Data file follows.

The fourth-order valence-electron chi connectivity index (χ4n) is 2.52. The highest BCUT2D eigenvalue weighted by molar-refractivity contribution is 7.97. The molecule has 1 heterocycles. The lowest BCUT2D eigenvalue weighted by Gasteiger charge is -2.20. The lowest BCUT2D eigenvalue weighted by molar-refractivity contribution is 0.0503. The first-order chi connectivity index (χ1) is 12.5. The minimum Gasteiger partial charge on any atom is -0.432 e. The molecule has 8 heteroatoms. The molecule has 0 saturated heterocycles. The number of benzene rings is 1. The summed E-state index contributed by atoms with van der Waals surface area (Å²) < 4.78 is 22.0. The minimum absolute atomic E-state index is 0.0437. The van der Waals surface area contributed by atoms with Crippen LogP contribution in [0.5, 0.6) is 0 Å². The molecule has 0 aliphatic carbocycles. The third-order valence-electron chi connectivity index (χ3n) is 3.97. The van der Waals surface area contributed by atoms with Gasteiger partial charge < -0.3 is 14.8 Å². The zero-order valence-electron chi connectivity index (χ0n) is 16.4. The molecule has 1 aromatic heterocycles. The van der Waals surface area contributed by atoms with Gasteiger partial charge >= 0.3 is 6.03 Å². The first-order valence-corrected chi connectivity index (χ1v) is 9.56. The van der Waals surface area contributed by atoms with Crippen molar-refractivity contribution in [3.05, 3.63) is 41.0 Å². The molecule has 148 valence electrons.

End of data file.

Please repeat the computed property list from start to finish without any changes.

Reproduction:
The fourth-order valence-electron chi connectivity index (χ4n) is 2.52. The highest BCUT2D eigenvalue weighted by molar-refractivity contribution is 7.97. The molecule has 1 heterocycles. The lowest BCUT2D eigenvalue weighted by Gasteiger charge is -2.20. The lowest BCUT2D eigenvalue weighted by molar-refractivity contribution is 0.0503. The first-order chi connectivity index (χ1) is 12.5. The minimum Gasteiger partial charge on any atom is -0.432 e. The molecule has 8 heteroatoms. The molecule has 0 saturated heterocycles. The number of benzene rings is 1. The summed E-state index contributed by atoms with van der Waals surface area (Å²) < 4.78 is 22.0. The minimum absolute atomic E-state index is 0.0437. The van der Waals surface area contributed by atoms with Crippen LogP contribution in [0.5, 0.6) is 0 Å². The molecule has 0 aliphatic carbocycles. The third-order valence-electron chi connectivity index (χ3n) is 3.97. The van der Waals surface area contributed by atoms with Gasteiger partial charge < -0.3 is 14.8 Å². The zero-order valence-electron chi connectivity index (χ0n) is 16.4. The molecule has 1 aromatic heterocycles. The van der Waals surface area contributed by atoms with Gasteiger partial charge >= 0.3 is 6.03 Å². The first-order valence-corrected chi connectivity index (χ1v) is 9.56. The van der Waals surface area contributed by atoms with Crippen molar-refractivity contribution in [3.05, 3.63) is 41.0 Å². The molecule has 148 valence electrons.